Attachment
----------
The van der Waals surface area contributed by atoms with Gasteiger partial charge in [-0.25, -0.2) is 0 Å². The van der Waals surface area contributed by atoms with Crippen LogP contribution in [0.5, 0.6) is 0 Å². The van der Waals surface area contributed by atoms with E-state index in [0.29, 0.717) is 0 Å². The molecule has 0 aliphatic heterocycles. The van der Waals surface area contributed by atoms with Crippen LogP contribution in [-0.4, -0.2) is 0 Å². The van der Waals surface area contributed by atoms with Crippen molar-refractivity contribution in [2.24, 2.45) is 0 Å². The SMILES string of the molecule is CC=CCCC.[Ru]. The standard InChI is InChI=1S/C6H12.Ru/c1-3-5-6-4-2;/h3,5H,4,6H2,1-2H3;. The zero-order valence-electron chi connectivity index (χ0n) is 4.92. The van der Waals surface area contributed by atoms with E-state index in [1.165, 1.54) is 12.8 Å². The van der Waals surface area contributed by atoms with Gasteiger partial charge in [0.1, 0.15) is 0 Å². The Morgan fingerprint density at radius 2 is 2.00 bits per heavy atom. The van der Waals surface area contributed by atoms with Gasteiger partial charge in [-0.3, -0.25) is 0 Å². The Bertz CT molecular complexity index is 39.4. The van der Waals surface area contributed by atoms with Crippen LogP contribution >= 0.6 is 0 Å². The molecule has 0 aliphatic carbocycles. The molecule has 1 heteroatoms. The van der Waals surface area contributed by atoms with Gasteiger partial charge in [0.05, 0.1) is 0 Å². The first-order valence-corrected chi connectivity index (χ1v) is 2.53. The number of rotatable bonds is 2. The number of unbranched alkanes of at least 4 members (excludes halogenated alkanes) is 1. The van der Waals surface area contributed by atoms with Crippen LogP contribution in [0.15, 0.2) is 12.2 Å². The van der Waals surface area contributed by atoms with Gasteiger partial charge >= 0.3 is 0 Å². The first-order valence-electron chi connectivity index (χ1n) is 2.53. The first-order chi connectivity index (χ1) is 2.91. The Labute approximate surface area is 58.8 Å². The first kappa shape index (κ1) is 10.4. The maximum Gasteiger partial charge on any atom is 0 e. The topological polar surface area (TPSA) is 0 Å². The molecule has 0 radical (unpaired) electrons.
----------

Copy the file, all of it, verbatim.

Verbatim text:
The van der Waals surface area contributed by atoms with Gasteiger partial charge in [-0.25, -0.2) is 0 Å². The van der Waals surface area contributed by atoms with Crippen LogP contribution in [0.5, 0.6) is 0 Å². The van der Waals surface area contributed by atoms with E-state index in [0.29, 0.717) is 0 Å². The molecule has 0 aliphatic heterocycles. The van der Waals surface area contributed by atoms with Crippen LogP contribution in [-0.4, -0.2) is 0 Å². The van der Waals surface area contributed by atoms with Crippen molar-refractivity contribution in [2.24, 2.45) is 0 Å². The SMILES string of the molecule is CC=CCCC.[Ru]. The standard InChI is InChI=1S/C6H12.Ru/c1-3-5-6-4-2;/h3,5H,4,6H2,1-2H3;. The zero-order valence-electron chi connectivity index (χ0n) is 4.92. The van der Waals surface area contributed by atoms with E-state index in [1.165, 1.54) is 12.8 Å². The van der Waals surface area contributed by atoms with Gasteiger partial charge in [0.1, 0.15) is 0 Å². The Morgan fingerprint density at radius 2 is 2.00 bits per heavy atom. The van der Waals surface area contributed by atoms with Gasteiger partial charge in [-0.3, -0.25) is 0 Å². The Bertz CT molecular complexity index is 39.4. The van der Waals surface area contributed by atoms with Crippen LogP contribution >= 0.6 is 0 Å². The molecule has 0 aliphatic carbocycles. The molecule has 1 heteroatoms. The van der Waals surface area contributed by atoms with Gasteiger partial charge in [0.05, 0.1) is 0 Å². The first-order valence-corrected chi connectivity index (χ1v) is 2.53. The number of rotatable bonds is 2. The number of unbranched alkanes of at least 4 members (excludes halogenated alkanes) is 1. The van der Waals surface area contributed by atoms with Crippen LogP contribution in [0.15, 0.2) is 12.2 Å². The van der Waals surface area contributed by atoms with Gasteiger partial charge >= 0.3 is 0 Å². The first-order valence-electron chi connectivity index (χ1n) is 2.53. The first-order chi connectivity index (χ1) is 2.91. The Labute approximate surface area is 58.8 Å². The first kappa shape index (κ1) is 10.4. The maximum Gasteiger partial charge on any atom is 0 e. The topological polar surface area (TPSA) is 0 Å². The molecule has 0 radical (unpaired) electrons.